In order to show the need for filtering, we here present the impact of several filters on a Marr-Hildreth edge detection algorithm.
1) No Filtering
The pictures below illustrate the fact that edge detection is very sensitive to noise. As noise creates local variations in the image intensities, it can provoke an edge detection algorithm to generate irrelevant edges.
2) Gaussian Blurring
Using a gaussian filter is a well-known way of reducing the noise. Besides this effect which is a goal we attempt to reach, Gaussian blurring doesn't preserve edges. This is due to the fact that convolution with a gaussian kernel in the space domain corresponds to filtering with a low-pass gaussian filter in the frequency domain. Hence, this process removes all high-frequency content in the picture and smooths all initially sharp transitions such as edges.
Standard deviation = 3
Standard deviation = 10
3) Median Filtering
Median filtering is a much better estimate than the average since it reduces the influence of outliers. However, median filtering tends to round corners. This means that the edges will be pushed in or out depending on the inflexion of the curve. Hence median filtering does not fully preserve the original shape of the edges.
Mask Size = 5
Mask Size = 10
4) Anisotropic Diffusion
Anisotropic diffusion is based on the heat-equation PDE, to which a conductance term has been incorporated. If the conductance term is picked to be high, one can see that this generates a result close to blurring, since values in between pixels are flowing without tight enough contraints. On the other hand, choosing a small conductance restricts the flowing to regions which are homogeneous in some respect. The number of iterations corresponds to how deep the user wants to burry the noise. However, a too high number of iterations creates a degenarated picture.
Conductance = 5.0, Iterations = 10
Conductance = 1.1, Iterations = 10
Conductance = 1.1, Iterations = 100
II) Edge Detectors
Here, we use the anisotropic filtering (Conductance = 1.1, Iterations = 10) on the input to different edge detectors. We compare the Marr-Hildreth with the Canny edge detector. When looking at the results, it seems obvious that the accuracy of the Marr-Hildreth filter is much lower than the one of the Canny detector. In addition to that, the Canny detector algorithm relies on a threshold that the user can set to disregard weak edges.
III) Line Features
Below are displayed all the necessary steps to feature detection. The initial picture is first filtered using anisotropic diffusion. A Canny edge detector is then applied which will provide an input to the Hough transform. The Hough transform accumulates all the possible lines going through the points in the detected edges into a polar coordinate system. The wave functions are drawn in the accumulator in a bilinear antialiasing fashion in order to reduce the errors introduced by the discretization of the space. The accumulator space has been chosen to be represented in polar coordinates in order to avoid potentially unrestricted range of the values to be part of that domain. We know in our case that theta ranges in [0, PI[ and that rho is in [-rhoMax, rhoMax] where rhoMax is determined by the length of the diagonal in the initial picture. The resolution of the representation of the accumulator space remains to be defined. We set it to be 1024^2 for all our examples. Pictures of the accumulator space are shown here on a log scale for ease of visualization.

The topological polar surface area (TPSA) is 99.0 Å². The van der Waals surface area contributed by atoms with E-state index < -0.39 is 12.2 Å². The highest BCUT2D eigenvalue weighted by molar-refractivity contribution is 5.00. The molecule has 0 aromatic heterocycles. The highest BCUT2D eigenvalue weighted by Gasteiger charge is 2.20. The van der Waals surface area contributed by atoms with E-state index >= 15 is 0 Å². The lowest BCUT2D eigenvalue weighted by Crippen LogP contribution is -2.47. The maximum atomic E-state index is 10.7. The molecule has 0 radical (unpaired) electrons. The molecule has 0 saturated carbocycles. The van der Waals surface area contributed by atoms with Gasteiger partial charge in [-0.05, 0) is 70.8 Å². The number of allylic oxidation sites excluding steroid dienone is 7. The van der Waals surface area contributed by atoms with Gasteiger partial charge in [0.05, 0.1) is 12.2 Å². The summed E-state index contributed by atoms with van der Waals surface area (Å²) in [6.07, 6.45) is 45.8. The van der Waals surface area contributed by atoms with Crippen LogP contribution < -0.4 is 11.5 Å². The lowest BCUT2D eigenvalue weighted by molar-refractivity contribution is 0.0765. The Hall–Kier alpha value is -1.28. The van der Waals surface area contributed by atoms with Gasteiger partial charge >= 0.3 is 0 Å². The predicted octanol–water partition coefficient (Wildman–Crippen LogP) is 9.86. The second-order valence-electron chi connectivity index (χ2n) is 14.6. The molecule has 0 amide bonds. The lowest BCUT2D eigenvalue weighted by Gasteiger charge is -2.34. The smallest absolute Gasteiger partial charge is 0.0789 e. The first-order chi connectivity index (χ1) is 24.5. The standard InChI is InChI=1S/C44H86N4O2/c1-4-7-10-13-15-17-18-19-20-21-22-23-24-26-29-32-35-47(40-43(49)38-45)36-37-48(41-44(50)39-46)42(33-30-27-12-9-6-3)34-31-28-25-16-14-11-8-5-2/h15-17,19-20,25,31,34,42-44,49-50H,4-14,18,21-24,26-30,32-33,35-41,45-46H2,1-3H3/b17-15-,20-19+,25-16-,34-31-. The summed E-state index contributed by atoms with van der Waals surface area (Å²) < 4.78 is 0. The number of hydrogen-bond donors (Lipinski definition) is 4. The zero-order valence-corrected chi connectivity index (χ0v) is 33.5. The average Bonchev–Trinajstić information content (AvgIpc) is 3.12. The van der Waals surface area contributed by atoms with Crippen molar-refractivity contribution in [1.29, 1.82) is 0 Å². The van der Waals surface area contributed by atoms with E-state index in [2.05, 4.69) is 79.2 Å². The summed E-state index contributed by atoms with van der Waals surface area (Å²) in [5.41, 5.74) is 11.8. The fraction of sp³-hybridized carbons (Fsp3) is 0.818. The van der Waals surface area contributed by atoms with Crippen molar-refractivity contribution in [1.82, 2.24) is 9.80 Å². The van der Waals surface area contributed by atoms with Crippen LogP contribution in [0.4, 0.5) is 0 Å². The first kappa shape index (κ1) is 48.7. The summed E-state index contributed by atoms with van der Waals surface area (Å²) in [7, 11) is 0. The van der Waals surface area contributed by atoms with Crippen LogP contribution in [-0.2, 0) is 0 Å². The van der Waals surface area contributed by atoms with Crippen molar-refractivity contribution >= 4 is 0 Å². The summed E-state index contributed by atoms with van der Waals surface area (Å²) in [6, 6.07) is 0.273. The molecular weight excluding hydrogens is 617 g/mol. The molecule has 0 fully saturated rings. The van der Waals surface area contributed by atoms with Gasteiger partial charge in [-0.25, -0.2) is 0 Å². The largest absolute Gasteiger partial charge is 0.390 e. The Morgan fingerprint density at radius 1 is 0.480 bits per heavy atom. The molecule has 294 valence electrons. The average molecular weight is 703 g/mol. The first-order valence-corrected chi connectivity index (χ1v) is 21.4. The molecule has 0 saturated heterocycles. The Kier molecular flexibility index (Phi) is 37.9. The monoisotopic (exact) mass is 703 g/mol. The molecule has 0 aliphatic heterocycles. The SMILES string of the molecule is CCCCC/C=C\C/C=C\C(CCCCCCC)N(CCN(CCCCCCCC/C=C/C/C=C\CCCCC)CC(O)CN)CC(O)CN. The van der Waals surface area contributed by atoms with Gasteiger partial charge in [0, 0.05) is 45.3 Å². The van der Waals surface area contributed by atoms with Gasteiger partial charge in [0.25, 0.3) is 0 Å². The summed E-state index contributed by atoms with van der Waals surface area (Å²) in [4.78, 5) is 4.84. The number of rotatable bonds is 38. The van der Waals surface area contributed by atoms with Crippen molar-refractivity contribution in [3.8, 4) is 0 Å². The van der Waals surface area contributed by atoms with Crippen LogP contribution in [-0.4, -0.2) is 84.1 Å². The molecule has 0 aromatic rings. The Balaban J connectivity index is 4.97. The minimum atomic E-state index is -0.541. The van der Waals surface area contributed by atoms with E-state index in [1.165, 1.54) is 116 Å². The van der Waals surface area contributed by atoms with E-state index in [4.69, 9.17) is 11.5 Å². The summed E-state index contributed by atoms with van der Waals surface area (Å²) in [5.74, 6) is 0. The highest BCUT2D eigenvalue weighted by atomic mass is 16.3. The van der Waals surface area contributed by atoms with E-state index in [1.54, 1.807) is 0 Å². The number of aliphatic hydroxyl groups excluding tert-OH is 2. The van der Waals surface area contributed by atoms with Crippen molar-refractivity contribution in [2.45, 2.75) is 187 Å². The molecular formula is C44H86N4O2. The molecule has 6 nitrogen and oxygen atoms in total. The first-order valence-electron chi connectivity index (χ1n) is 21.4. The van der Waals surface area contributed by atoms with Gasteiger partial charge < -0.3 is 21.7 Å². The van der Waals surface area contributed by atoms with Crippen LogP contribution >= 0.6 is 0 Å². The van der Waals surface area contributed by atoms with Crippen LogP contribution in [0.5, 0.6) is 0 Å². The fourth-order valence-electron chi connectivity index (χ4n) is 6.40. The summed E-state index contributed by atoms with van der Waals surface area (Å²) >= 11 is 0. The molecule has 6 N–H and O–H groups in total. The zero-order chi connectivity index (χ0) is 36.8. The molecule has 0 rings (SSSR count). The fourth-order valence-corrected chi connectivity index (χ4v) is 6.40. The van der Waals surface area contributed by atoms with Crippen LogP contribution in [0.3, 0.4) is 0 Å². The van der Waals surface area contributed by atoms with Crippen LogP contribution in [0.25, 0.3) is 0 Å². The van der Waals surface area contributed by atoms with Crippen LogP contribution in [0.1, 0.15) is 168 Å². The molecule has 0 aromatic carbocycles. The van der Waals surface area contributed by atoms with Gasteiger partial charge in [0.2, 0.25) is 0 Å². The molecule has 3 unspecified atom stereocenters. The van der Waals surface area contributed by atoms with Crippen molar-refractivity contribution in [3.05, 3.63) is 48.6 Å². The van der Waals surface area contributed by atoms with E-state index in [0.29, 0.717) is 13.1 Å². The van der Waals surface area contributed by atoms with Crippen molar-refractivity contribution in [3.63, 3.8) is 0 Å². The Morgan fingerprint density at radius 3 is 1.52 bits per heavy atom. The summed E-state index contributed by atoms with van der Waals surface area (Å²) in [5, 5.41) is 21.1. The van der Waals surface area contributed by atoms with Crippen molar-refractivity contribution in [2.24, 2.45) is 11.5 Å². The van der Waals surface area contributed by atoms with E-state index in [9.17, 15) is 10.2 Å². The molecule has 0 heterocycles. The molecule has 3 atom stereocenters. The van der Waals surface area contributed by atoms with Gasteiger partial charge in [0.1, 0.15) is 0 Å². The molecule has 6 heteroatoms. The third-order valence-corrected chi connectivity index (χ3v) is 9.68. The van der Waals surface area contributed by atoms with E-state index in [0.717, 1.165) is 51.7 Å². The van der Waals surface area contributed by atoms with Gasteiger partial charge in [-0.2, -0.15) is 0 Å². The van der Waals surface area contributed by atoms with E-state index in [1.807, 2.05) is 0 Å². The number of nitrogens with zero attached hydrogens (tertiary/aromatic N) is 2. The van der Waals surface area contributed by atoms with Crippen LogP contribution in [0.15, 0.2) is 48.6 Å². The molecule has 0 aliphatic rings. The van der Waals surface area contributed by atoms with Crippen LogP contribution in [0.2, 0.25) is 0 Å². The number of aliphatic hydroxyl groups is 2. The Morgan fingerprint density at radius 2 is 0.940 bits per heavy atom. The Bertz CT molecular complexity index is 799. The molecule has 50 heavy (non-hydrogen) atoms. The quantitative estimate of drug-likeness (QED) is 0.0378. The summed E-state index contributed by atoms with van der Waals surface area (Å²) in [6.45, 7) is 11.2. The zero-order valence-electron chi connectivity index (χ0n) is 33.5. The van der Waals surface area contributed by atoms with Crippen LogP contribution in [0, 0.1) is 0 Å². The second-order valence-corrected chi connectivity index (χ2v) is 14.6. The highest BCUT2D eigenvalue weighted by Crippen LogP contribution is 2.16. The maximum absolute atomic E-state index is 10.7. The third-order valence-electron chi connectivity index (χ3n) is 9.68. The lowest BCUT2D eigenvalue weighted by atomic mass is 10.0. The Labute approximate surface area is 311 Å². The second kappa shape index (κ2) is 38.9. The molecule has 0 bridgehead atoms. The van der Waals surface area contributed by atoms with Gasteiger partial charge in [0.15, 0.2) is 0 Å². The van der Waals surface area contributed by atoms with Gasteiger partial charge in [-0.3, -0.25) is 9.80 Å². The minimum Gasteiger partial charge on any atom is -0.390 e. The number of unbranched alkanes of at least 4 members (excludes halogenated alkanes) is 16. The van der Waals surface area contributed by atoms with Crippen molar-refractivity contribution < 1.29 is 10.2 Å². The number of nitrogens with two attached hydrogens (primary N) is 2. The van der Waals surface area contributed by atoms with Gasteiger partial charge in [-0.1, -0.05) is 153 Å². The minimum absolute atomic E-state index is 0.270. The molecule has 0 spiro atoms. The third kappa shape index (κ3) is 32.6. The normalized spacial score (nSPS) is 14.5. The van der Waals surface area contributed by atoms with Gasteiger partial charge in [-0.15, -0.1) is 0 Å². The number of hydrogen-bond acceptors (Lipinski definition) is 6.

In order to eliminate the potential local maxima that would result from noise in the accumulator space, the result of the Hough transform is blurred using a gaussian filter with a small standard deviation (= 3). This step requires implementing a gaussian filtering that deals with the periodic boundary condition along the theta axis of the accumulator space. This must be done carefully since the periodicity flips the sign of the rho coordinate, and hence can be seen as an axial reflexion along the theta axis.
Following this step, all the local maxima in the accumulator space are computed in order to determine the sets of points more likely to belong to a line in the original picture. Close local maxima defining lines with correlated equations are merged to gather the main lines together. This also needs to be done accross the periodic boundary while accounting for changes in the sign of rho as the boundary is crossed. Pictures representing the local maxima are rescaled to fit in the browser's page, and are consequently difficult to analyse. Please look at the picture itself directly from the corresponding folder for more accurate visualization.
The final step consists in thresholding the maxima values and drawing the associated lines in the initial picture. Those are also antialiased for nicer visualization.
The threshold value to be used can alternatively be obtained from a function which sorts all the local maxima by descending weight and then returns the threshold to be used in order to only conserve the n most prominent lines where n is given as a parameter.